by Jim Simpson, Director of Higher Education Energy Solutions, Johnson Controls, Inc.
(This article appears in the May, 2010 issue of The ACUPCC Implementer)
When it comes to sustainability on campus, people can get excited about the technology (solar panels and wind turbines) and the visible efforts (new recycling containers or Earth Day events). What’s just as exciting – but perhaps not as sexy – is that college and university administrators now have several options to choose from when it comes to financing. They’re using savings from behind the walls to fund technology and visibility projects that attract more attention.
For instance, one of the first campuses to sign the American College & University President’s Climate Commitment (ACUPCC) is the University of Maryland – College Park (UMCP). With an energy bill of more than $50 million per year, climbing utility rates, and growing concerns about effects of greenhouse gas emissions on the environment, UMCP needed a way to combine infrastructure upgrades with energy efficiency and education.
UMCP administrators found millions of dollars in deferred maintenance, and increased electrical and cooling demands exceeded the original design of aging facilities. They were especially concerned about the role of buildings in obtaining accreditation for research facilities and grants. And students had made it clear that sustainability was a priority for them.
Working with Johnson Controls, a global leader in delivering products, services and solutions that increase energy efficiency in buildings, UMCP is addressing large-scale infrastructure improvements and emissions reductions through a variety of financing methods. The project is designed to save the university nearly $30 million in energy costs over 13 years through energy and water efficiency along with renewable energy technologies.
Climate Action Plan
In 2009, the university finalized a climate action plan with 40 strategies aimed at carbon neutrality by 2050. Later that year, UMCP and Johnson Controls began implementing a $20 million energy savings performance contract. These financing mechanisms allow universities to undertake comprehensive energy efficiency retrofits with minimal risk and financial exposure. It allows the building owner to pay or secure financing for the installation of efficiency upgrades through the savings in utility bills generated by the retrofits, rather than through upfront payments from capital budgets or increases in operating budgets.
The project involves retrofitting lighting in nine campus buildings and upgrading HVAC systems, water conservation and building automation controls. The results were quick: Just three weeks after completing some of the first measures, UMCP realized more than $28,000 in savings and almost 60,000 lbs of CO2 reduction. In addition, solar technology is being installed to preheat hot water for Ellicott Dining Hall and produce electricity for the Driskell Center.
Innovative Financing Pays the Way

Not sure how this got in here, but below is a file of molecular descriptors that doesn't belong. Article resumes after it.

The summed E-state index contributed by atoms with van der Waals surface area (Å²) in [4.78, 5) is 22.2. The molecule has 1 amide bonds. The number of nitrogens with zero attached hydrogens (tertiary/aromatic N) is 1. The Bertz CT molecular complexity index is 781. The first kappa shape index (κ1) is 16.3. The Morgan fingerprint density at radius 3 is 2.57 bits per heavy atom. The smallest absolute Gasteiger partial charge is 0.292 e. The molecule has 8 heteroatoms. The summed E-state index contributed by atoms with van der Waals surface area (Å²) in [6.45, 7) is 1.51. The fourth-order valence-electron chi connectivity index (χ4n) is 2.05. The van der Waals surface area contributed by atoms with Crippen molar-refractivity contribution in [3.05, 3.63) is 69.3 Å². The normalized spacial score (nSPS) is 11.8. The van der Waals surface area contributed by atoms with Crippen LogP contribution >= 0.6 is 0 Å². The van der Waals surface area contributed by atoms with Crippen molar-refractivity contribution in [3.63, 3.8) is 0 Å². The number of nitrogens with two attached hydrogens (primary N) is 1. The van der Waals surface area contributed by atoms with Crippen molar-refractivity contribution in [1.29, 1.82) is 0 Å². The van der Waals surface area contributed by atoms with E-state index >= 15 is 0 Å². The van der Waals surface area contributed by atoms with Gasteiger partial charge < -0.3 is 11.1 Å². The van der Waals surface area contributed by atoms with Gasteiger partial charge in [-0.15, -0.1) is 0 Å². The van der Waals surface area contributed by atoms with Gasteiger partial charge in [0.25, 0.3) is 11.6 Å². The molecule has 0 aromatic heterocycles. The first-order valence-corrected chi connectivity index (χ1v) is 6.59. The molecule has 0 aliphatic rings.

A master lease administered through the Maryland State Treasurer’s Office uses an indefinite delivery contract system to develop and implement projects. Additionally, a no-interest loan from the Maryland Energy Administration provided another $500,000. Through the performance contract with Johnson Controls, energy and operational savings will offset the loans. Also, as a result of Johnson Controls’ efforts in applying for and securing local utility rebates UMCP will also receive over $420,000 in local utility rebates for the installation of qualifying technologies through the project.
“These energy reductions will not only save money and in effect pay for the upfront costs, but they’ll reduce the university’s carbon footprint and help cut greenhouse gas emissions – part of the university’s long-term sustainability commitment,” says Susan Corry, UMCP facilities management conservation manager.
“This is green, smart technology that will cut energy costs in these buildings, conserve water and replace old equipment that’s reached the end of its life. This is the first time we’ve had the resources from the state to do something on this scale,” according to Scott Lupin, UMCP Office of Sustainability Director.
The project’s 22 percent reduction goals complement EmPOWER Maryland targets, the State of Maryland’s energy reduction initiative to reduce energy consumption 15 percent by 2015. Johnson Controls has benchmarked the buildings’ energy use through the ENERGY STAR program and will verify energy improvements over time.
Student engagement is critical to the success of the project, and campus planners were sure to include items that attract their attention. For instance, an interactive touch screen connected to the solar array at the Driskell Center will show students and visitors how much energy is being produced and its equivalent in carbon reduction.
Students not only benefit through better indoor air and brighter lighting, but some are getting hands-on experience in sustainability. The university’s Department of Mechanical Engineering offered a special class on energy audits, and students were able to perform walk-through and energy survey analyses in one building, then develop a list of recommendations to reduce energy usage.
The innovative project also is helping the community by providing work for more than 300 people and offering training in green careers, showing staff how to operate equipment and the facility more efficiently more efficiently.
 See http://www.presidentsclimatecommitment.org/resources/eebrp for an explanation of performance contracts, which was developed in partnership with the Clinton Climate Initiative.
 Bureau of Economic Analysis, Department of Commerce, RIMS II Multipliers